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‘Estuary’, his new novel, is a rare light offering from Perumal Murugan

Rihan Najib | Updated on July 17, 2020 Published on July 16, 2020

A watchful eye: The novel paints a realistic and touching portrait of parental anxiety in a hyper-competitive age istock.com   -  ISTOCK.COM

The novel paints a realistic and touching portrait of parental anxiety in a hyper-competitive, technology-saturated age

*Estuary is the first to have an urban backdrop, set in a town named Asurapuri

* Murugan returned to writing in 2018 with Poonachi

In the foreword of his latest book Estuary, Perumal Murugan notes how its writing deliberately veered away from popular commandments on what ‘good’ writing — precision and economy of language, for instance — entails. Justifying the long-winded commentary in the book (translated from the Tamil original Kazhimugam by Nandini Krishnan) as pertinent to the narrative, he writes, “Deviance has been the starting point for various arts.”

Estuary / Perumal Murugan / Eka/Westland / Fiction / ₹499

 

Deviance may have been the principle that guided the author’s hand, but the resulting novel scrutinises the nature of compliance — its causes and consequences. It deftly explores how obedience of the individual is the keystone upon which rest more complex systems such as the education of a populace or the governance of a State. Obedience shapes the institution, which, in turn, shapes one’s life and choices.

However, in keeping with Murugan’s stated aim, Estuary departs from his previous works in several ways, not least of which is its setting. While the rest of his books play out within a rural, agricultural context, Estuary is the first to have an urban backdrop, set in a town named Asurapuri. The novel follows Kumarasurar, a 40-something small-time bureaucrat in the statistics department, whose teenaged son Meghas is transitioning from high school to university. The travails of Kumarasurar and his wife Mangasuri to ensure what they imagine is a secure future (read medical or engineering education) for their son forms the central concern of the book.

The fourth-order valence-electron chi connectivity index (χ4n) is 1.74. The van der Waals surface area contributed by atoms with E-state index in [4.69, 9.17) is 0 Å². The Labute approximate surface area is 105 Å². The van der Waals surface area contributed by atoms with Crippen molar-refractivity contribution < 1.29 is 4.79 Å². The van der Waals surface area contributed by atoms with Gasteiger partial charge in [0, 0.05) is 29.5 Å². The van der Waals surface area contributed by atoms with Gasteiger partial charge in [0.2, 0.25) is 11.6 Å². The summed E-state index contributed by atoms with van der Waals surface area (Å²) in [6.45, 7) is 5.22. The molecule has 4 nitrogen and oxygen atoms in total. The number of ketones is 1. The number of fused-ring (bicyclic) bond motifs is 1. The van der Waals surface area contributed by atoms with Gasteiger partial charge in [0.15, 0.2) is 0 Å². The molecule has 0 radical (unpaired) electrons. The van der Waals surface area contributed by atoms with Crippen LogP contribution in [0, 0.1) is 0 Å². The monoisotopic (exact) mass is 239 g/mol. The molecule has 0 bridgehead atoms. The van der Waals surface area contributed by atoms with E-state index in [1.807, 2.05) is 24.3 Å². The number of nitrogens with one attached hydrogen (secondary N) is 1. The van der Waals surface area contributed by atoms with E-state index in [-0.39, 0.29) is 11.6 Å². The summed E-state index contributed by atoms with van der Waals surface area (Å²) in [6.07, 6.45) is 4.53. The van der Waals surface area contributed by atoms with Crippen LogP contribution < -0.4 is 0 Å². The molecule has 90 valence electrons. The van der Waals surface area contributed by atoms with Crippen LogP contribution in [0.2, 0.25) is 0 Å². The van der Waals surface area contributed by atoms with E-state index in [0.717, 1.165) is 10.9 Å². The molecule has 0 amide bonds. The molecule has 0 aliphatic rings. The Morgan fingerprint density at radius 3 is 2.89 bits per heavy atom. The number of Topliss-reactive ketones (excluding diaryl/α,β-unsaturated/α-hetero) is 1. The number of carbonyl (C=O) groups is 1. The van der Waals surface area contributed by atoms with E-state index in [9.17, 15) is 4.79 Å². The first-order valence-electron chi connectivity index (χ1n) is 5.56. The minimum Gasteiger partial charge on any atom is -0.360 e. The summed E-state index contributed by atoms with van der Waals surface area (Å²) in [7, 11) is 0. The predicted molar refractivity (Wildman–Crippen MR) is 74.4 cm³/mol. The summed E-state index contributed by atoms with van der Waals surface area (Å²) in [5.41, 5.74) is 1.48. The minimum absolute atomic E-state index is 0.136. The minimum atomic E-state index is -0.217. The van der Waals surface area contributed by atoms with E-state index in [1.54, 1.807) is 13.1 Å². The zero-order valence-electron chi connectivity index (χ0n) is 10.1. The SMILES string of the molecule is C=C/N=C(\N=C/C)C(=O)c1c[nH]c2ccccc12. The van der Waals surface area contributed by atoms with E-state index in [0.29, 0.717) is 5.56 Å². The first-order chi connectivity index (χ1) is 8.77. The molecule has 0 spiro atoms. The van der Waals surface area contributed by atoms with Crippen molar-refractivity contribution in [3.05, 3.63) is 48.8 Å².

When Meghas asks for a new phone, decidedly expensive and fitted out with the latest features, Kumarasurar is plagued by apprehension. Torn between wanting to provide for his son while protecting the adolescent from what Kumarasurar, in all innocence, perceives as the prime temptation of the age, he descends into a spiral.

Meanwhile, as Kumarasurar staves off the purchase of the phone, he is preoccupied with finding an engineering college for his son and visiting various institutions with Meghas to ascertain their quality. Like the rings of hell in Dante’s Inferno, each college the pair visits turns out to be increasingly regressive, advertising a harshly coercive environment (to the delight of most parents). One gives bridles to prospective students so that they can direct their attention and gaze exclusively to studies. Trying on the contraption, a dissatisfied parent asks, “They filter the noise from the students’ ears, they focus their eyesight, but they don’t do anything to seal their mouths. Why is that?” In another college, its caning policy is the chief draw: “The authorities announced they would use canes that only caused internal injuries with minimal visibility”. Meghas rejects the colleges and opts for one with a more relaxed and liberal environment, much to the dismay of his parents.